Make the most of your political party
By Alice T. Carter
Published: Friday, Nov. 2, 2012, 8:57 p.m.
When hosting an election-night party, dress in purple, Danielle Rollins advises.
Purple is the merge point between the red and blue electoral mapping of state party allegiances, which makes it politically neutral.
“As a hostess, it's a good idea to keep it neutral,” says Rollins, an Atlanta-based philanthropist, hostess and the author of “Soiree Entertaining with Style” (Rizzoli, $50). “You want something cohesive that brings people together.”
To encourage a convivial social experience, she suggests focusing on common goals and interests, not divisions. “You want something that keeps people focused on how good it is to live in a democracy.”
To further that spirit, Rollins suggests beginning with invitation art that shows a Democrat donkey and a Republican elephant facing each across a banner with blue and red ends that fade to a gray or purple middle.
Conduct a trivia game composed of questions from elementary-school history and civics lessons to keep guests busy while they wait for election results to begin trickling in.
Election night is not the time for a sit-down dinner.
Expect people to be arriving and departing at different times, and keep it casual, she advises.
Pots of chili and casual casseroles like Frito pie allow hosts and guests to keep tabs on who's winning and who's falling behind. To maintain the national election theme, Rollins suggests offering a selection of five or six different chilis, each of which represents the cuisine of one of the many swing states.
Add some patriotic touches to the evening, such as concocting frozen Margaritas with liquid layers of red, white and blue.
However, this is a party where it's especially wise to moderate the availability and intake of alcohol, she adds: “Discussions can become charged if not everybody shares the same political opinions.”
Here are more ideas to keep the evening humming along nicely.
Use a map to track the candidates' state-by-state progress in accumulating electoral-college votes. Mark the states in red or blue as they're called or simply circle those that went for your preferred candidate. You can download an outline map of all 50 states at www.nationalgeographic.com/xpeditions/atlas/index.html and select the United States of America from the pulldown menu of locations. Have red and blue markers available to fill in states as returns are reported.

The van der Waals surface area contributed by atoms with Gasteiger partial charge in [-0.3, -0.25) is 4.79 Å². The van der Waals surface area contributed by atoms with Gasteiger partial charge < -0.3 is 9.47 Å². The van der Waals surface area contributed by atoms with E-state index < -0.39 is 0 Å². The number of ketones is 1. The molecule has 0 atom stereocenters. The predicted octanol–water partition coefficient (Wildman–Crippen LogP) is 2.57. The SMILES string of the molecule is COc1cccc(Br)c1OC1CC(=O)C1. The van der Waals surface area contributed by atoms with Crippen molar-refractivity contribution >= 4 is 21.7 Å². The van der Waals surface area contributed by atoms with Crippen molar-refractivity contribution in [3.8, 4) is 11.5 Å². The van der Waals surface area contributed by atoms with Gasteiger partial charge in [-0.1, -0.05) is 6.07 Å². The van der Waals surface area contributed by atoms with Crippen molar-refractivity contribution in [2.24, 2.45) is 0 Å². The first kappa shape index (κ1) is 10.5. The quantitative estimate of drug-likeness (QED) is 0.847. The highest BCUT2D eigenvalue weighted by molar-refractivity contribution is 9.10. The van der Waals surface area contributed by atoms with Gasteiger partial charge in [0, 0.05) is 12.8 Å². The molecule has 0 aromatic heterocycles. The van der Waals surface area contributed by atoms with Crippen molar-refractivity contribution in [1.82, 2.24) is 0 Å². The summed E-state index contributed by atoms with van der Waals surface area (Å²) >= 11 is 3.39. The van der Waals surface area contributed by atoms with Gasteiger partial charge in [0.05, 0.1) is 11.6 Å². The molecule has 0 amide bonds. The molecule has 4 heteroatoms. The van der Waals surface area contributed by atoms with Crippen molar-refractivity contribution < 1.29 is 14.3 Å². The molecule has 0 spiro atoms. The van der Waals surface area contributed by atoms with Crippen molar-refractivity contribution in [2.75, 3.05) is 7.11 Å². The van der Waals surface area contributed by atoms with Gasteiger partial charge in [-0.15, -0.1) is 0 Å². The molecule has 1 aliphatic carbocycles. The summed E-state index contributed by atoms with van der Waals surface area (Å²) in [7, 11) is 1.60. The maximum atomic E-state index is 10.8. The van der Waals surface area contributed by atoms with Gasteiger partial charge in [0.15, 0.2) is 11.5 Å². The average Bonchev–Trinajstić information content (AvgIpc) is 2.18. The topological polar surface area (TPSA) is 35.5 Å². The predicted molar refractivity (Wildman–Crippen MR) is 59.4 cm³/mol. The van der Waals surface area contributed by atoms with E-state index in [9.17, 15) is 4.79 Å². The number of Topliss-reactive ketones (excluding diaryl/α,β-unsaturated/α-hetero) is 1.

Dress for success
Election Day must have been planned to follow Halloween so we'd have ready access to rubber masks of candidates. Skimmer hats give a nostalgic touch, while stylish and clever T-shirts offer a current take on the candidates. More sophisticated guests might prefer to wear their hearts on their sleeve — end of sleeve really, with cufflinks — or in a silk tie. And there is plenty of crystal-studded bling around to doll up a lapel.
Pull out all of the red, white and blue flags and bunting you packed away after your Fourth of July barbecue. Toothpick flags can decorate cheese plates. Gather flags into patriotic bunches in vases. Stores like Party City offer a lineup of plates and cups festooned with election symbols, as well as more generic red-white and blue, patriotic designs. Helium balloons, hanging swirl mobiles and decorative centerpieces will complete the look.
You're likely to work up an appetite while following election coverage and rooting for your favorite candidate. Sure, you could opt for the obvious with red, white and blue dishes that celebrate the election process.
Both Mitt Romney and Barack Obama appreciate fresh locally grown, organic foods — Mitt's according to Mormon practices and Barack's according to his wife's White House garden — so farmers market purchases would be appropriate.
But why not celebrate the candidates differences with a buffet of foods they've enjoyed on the road to the Big Day.
Barack leans toward bowls of chili and pumpkin pie. Shaved ice is indicative of his Hawaiian childhood, and deep-dish pizza reminds us of his Chicago background.
Mitt prefers a peanut butter and honey sandwich with a glass of milk for his comfort food. Peanut butter cups are an indulgence as well. Kashi cereal, hummus and organic applesauce are healthy snacks that keep him fueled. And for a home-style treat, he'll take meatloaf.
What are the odds?
A little friendly betting heightens the excitement. Ask your guests for their predictions on the following questions. Award prizes to the winners.
• What color will the wives be wearing while they wait for the results? Will the candidates opt for full-press business suits, shirts and ties or take off their ties and jackets and roll up their sleeves?
• What time will the losing candidate make his concession speech?
• What will the “point spread” be for the electoral-college count when the loser concedes?
• How long will it be from the end of the concession speech until the first pundit begins speculating on the 2016 election?
• Which state's results will decide the race?
One of the major pitfalls of an election-night party is that, unlike Super Bowl, Oscar night and Tony night parties, the results may not arrive in a timely manner. To prevent your party from evolving into an overnight, set some gentle departure clues, Rollins advises:
• Invitations should specify starting and ending times.
• Indicate that trivia — or other contest — entries will be collected at a specific time, as will a time for the awarding of prizes.
• Create goody bags to be collected on the way out and make sure everyone knows when they are ready for pickup.
• Circulate to let guests know that doughnuts and coffee — and carryout containers — are available for the trip home. If guests still don't take the hint, Rollins says, tell them the Freedom Train is departing.
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